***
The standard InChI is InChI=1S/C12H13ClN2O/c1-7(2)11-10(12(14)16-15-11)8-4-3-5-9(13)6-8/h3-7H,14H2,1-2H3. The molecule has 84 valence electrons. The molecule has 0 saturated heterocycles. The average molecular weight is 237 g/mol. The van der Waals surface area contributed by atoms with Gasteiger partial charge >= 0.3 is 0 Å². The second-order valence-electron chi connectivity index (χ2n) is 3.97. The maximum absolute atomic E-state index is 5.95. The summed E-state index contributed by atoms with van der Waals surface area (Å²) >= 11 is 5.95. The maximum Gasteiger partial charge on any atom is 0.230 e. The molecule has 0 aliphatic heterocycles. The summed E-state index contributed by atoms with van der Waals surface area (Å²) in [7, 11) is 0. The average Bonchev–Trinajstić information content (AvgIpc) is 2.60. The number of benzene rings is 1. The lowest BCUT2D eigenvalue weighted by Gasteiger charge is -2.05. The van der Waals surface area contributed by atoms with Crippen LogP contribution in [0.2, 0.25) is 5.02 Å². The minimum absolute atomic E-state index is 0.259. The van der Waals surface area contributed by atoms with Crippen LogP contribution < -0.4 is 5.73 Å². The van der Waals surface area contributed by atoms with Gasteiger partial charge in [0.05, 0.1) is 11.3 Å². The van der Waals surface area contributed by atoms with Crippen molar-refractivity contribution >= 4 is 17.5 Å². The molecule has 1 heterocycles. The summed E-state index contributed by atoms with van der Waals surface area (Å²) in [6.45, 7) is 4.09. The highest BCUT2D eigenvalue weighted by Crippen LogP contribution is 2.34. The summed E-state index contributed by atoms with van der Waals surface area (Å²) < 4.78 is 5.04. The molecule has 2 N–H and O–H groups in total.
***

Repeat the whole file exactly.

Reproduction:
The standard InChI is InChI=1S/C12H13ClN2O/c1-7(2)11-10(12(14)16-15-11)8-4-3-5-9(13)6-8/h3-7H,14H2,1-2H3. The molecule has 84 valence electrons. The molecule has 0 saturated heterocycles. The average molecular weight is 237 g/mol. The van der Waals surface area contributed by atoms with Gasteiger partial charge >= 0.3 is 0 Å². The second-order valence-electron chi connectivity index (χ2n) is 3.97. The maximum absolute atomic E-state index is 5.95. The summed E-state index contributed by atoms with van der Waals surface area (Å²) >= 11 is 5.95. The maximum Gasteiger partial charge on any atom is 0.230 e. The molecule has 0 aliphatic heterocycles. The summed E-state index contributed by atoms with van der Waals surface area (Å²) in [7, 11) is 0. The average Bonchev–Trinajstić information content (AvgIpc) is 2.60. The number of benzene rings is 1. The lowest BCUT2D eigenvalue weighted by Gasteiger charge is -2.05. The van der Waals surface area contributed by atoms with Crippen LogP contribution in [0.2, 0.25) is 5.02 Å². The minimum absolute atomic E-state index is 0.259. The van der Waals surface area contributed by atoms with Crippen LogP contribution < -0.4 is 5.73 Å². The van der Waals surface area contributed by atoms with Gasteiger partial charge in [0.05, 0.1) is 11.3 Å². The van der Waals surface area contributed by atoms with Crippen molar-refractivity contribution >= 4 is 17.5 Å². The molecule has 1 heterocycles. The summed E-state index contributed by atoms with van der Waals surface area (Å²) in [6.45, 7) is 4.09. The highest BCUT2D eigenvalue weighted by Crippen LogP contribution is 2.34. The summed E-state index contributed by atoms with van der Waals surface area (Å²) < 4.78 is 5.04. The molecule has 2 N–H and O–H groups in total.